The Case for Ed Warner
He became one of the most prestigious collegiate players of the early 1950s, yet Ed Warner not only tarnished his legacy, but also destroyed his chance at a professional career in the same manner as his friend and fellow honorable draftee, Sherman White. Warner played a huge part in leading CCNY to both the NIT and NCAA championships in 1950. To date it is the only school to accomplish this feat and will probably remain so unless the current scheduling and popularity of the NIT changes.
Despite his 6-3 stature and lack of explosive leaping ability, he was blessed with a quick step, body control, and toughness that few could match. Warner was also the blueprint for hundreds of young African American ball players on the east coast who sought to pattern their game after him. As a sophomore in 1950 he earned the (formerly) prestigious MVP award in the NIT. Warner was on track as a first round draft pick with most NBA teams rumored to be eyeing his talents, including the Celtics.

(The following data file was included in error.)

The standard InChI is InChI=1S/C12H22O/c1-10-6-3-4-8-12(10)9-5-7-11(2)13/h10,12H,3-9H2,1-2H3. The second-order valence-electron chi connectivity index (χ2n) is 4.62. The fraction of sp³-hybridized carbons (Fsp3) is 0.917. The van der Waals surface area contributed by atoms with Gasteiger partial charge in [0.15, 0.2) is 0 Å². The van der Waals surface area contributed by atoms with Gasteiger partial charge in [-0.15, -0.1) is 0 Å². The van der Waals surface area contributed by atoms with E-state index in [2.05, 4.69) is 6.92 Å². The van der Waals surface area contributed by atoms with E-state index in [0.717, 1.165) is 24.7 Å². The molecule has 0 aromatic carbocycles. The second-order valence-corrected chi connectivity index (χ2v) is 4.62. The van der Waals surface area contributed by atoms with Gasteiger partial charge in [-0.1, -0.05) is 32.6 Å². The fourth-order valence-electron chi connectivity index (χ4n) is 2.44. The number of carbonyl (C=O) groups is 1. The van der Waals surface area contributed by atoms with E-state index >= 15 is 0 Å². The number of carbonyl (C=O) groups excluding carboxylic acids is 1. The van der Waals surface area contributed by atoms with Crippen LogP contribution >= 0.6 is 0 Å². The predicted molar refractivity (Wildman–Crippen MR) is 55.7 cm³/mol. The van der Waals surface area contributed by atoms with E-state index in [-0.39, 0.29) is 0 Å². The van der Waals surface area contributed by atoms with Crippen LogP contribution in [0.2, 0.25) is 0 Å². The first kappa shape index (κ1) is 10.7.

From the minute Warner entered college scene there were questions surrounding his transcripts. Despite graduating 827th out of 927 students at DeWitt Clinton High School in the Bronx, he gained admission into CCNY despite their high academic standards. Warner's admission raised a few eyebrows, but no one publicly challenged the legitimacy of CCNY’s respected head coach Nate Holman’s program.
Ever the hustler, Warner grew up on the mean Harlem streets living with aunts and grandparents after both his parents died before his 6th birthday. Through the acquaintance of Sherman White’s teammate, Eddie Gard, Warner was approached to throw games in return for quick cash (about $3,000 for the season, which equates to $26,000 today). This was a major coup for gambler Salvatore Sollazzo in his effort to lock down New York City basketball betting.
Warner later recruited CCNY players Al Roth, Floyd Lane, and Ed Roman to join him in the fix. The selling point was "no games lost", only a change in the spread, which also proved tempting to other CCNY players, Norman Mager, Irwin Dambrot and Herb Cohen. They all agreed to take part, but an investigation was launched amid rumors of the fix. This led to Warner's indictment and bribery charge which earned him a 6-month sentence at Riker’s Island. The other players involved in the fix all recieved suspended sentences.
It's all pretty clear. Ed Warner brought about his own demise. He's not on the list of 1952 NBA draftees, but The Draft Review recognizes Ed Warner on the single basis of his on-court excellence during the 1950s era and names him as a TDR Honorable Draftee.